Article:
The catch is I need to progress and we all know 3 hours a week doesn't cut it; new stuff is learnt at snail pace. So I need to find that thin line between working the finger at its max without damaging it more. So I'll follow Jules advice for calibrating that index, and yes I did that cross-fibre massage souflej, but there is no pain. If I don't warm up, forget it, I will injure myself further. In 2014 I warmed up pressing putty first, but I have since dispensed and go straight to the guitar.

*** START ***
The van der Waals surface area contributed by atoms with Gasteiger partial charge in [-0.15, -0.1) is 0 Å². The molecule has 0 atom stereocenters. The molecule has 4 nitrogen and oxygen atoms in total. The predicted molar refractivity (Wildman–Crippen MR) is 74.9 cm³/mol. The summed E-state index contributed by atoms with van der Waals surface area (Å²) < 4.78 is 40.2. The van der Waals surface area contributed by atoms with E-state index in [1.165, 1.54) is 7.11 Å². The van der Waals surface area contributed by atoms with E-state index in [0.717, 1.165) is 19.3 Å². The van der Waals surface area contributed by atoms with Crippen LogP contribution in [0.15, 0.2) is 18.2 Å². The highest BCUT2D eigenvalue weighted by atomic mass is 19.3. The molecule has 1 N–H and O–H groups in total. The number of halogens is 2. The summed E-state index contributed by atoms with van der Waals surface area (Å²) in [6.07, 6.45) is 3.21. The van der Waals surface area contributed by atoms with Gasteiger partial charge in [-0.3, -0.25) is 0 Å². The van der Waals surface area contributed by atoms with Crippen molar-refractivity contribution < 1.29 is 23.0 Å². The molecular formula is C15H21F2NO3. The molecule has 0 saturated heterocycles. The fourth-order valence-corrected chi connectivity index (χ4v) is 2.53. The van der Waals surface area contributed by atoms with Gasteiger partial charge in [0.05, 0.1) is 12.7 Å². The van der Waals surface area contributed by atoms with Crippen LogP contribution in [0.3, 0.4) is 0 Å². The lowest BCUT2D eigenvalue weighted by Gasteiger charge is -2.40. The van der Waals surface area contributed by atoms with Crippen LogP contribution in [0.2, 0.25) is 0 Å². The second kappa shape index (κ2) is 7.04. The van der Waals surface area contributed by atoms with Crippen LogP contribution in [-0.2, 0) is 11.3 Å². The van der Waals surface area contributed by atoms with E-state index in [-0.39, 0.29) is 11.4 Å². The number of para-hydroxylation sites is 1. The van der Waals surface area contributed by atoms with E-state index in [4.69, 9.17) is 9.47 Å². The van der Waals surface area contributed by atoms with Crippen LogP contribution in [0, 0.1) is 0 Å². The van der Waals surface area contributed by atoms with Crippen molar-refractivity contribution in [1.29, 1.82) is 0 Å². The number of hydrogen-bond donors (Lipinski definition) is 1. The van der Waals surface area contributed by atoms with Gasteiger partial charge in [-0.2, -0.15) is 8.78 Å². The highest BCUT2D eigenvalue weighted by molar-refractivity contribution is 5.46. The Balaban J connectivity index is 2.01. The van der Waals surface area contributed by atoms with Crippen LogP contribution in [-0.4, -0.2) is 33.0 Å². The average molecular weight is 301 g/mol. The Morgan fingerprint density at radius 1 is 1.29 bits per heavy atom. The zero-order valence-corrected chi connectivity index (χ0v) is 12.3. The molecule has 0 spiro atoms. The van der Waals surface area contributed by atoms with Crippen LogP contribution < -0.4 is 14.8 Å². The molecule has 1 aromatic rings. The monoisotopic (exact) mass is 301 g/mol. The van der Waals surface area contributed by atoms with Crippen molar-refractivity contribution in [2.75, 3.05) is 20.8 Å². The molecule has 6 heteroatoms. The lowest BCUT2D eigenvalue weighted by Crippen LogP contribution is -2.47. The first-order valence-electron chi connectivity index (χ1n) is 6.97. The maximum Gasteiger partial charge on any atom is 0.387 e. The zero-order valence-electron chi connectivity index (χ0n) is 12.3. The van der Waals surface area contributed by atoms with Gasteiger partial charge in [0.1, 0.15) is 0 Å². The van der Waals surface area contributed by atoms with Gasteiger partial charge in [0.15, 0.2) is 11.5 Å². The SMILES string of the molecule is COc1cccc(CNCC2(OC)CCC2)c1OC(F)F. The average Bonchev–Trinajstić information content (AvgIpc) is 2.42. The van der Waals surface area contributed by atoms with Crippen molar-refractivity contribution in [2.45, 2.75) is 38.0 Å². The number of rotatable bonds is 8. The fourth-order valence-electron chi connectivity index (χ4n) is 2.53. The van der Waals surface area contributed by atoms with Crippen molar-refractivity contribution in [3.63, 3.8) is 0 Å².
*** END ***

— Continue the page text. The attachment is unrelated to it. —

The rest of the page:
How high do you play Jules, meaning the distance between your head and the horizontal fingerboard? I play with a position slightly higher than Segovia's but to calibrate effectively my guess is to place it as high as possible? Probably use a guitar support so the upper bout almost touches your chin?
Thanks once again!
1985 Bertrand Martin: Spruce, Rosewood
2013 Feiga Siedler: Vihuela de Mano after E7048: Spruce, Indian Rosewood.
2014 Francisco Navarro: After Rodriguez: Cedar,Cocobolo
2016 Carlos Trujillo: Baroque guitar after Chechucci: Machiche, Spruce, Chicozapote